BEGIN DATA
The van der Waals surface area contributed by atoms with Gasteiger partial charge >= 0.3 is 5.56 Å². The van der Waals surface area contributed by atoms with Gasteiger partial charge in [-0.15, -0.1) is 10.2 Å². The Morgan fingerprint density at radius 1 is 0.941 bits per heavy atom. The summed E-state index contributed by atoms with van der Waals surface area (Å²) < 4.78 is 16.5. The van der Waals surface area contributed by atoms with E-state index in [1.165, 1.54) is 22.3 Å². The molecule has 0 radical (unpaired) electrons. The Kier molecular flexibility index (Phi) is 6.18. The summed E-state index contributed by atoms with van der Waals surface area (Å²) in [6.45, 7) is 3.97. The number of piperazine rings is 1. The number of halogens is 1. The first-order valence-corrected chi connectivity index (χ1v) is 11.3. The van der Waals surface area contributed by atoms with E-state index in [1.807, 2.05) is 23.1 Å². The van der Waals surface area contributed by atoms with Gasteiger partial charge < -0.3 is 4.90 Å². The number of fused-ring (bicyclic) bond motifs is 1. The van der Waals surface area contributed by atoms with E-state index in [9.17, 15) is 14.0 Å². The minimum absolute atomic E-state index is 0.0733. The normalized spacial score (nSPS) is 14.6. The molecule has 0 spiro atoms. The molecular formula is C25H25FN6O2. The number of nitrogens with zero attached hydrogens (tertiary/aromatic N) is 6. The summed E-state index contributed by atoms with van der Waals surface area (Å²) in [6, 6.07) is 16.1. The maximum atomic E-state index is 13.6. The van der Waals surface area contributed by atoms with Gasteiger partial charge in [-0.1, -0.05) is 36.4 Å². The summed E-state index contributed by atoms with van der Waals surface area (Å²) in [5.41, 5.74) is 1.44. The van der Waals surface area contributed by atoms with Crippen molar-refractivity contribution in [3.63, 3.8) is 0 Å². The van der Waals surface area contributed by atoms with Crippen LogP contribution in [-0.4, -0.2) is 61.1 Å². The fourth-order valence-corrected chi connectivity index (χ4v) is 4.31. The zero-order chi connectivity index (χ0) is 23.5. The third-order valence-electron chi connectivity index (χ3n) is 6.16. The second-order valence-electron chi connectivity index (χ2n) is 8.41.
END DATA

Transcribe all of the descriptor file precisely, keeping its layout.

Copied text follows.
The van der Waals surface area contributed by atoms with Gasteiger partial charge >= 0.3 is 5.56 Å². The van der Waals surface area contributed by atoms with Gasteiger partial charge in [-0.15, -0.1) is 10.2 Å². The Morgan fingerprint density at radius 1 is 0.941 bits per heavy atom. The summed E-state index contributed by atoms with van der Waals surface area (Å²) < 4.78 is 16.5. The van der Waals surface area contributed by atoms with E-state index in [1.165, 1.54) is 22.3 Å². The molecule has 0 radical (unpaired) electrons. The Kier molecular flexibility index (Phi) is 6.18. The summed E-state index contributed by atoms with van der Waals surface area (Å²) in [6.45, 7) is 3.97. The number of piperazine rings is 1. The number of halogens is 1. The first-order valence-corrected chi connectivity index (χ1v) is 11.3. The van der Waals surface area contributed by atoms with E-state index in [1.807, 2.05) is 23.1 Å². The van der Waals surface area contributed by atoms with Gasteiger partial charge < -0.3 is 4.90 Å². The number of fused-ring (bicyclic) bond motifs is 1. The van der Waals surface area contributed by atoms with E-state index in [9.17, 15) is 14.0 Å². The minimum absolute atomic E-state index is 0.0733. The normalized spacial score (nSPS) is 14.6. The molecule has 0 spiro atoms. The molecular formula is C25H25FN6O2. The number of nitrogens with zero attached hydrogens (tertiary/aromatic N) is 6. The summed E-state index contributed by atoms with van der Waals surface area (Å²) in [6, 6.07) is 16.1. The maximum atomic E-state index is 13.6. The van der Waals surface area contributed by atoms with Gasteiger partial charge in [-0.1, -0.05) is 36.4 Å². The summed E-state index contributed by atoms with van der Waals surface area (Å²) in [5.41, 5.74) is 1.44. The van der Waals surface area contributed by atoms with Crippen molar-refractivity contribution in [3.63, 3.8) is 0 Å². The van der Waals surface area contributed by atoms with Crippen LogP contribution in [-0.4, -0.2) is 61.1 Å². The fourth-order valence-corrected chi connectivity index (χ4v) is 4.31. The zero-order chi connectivity index (χ0) is 23.5. The third-order valence-electron chi connectivity index (χ3n) is 6.16. The second-order valence-electron chi connectivity index (χ2n) is 8.41.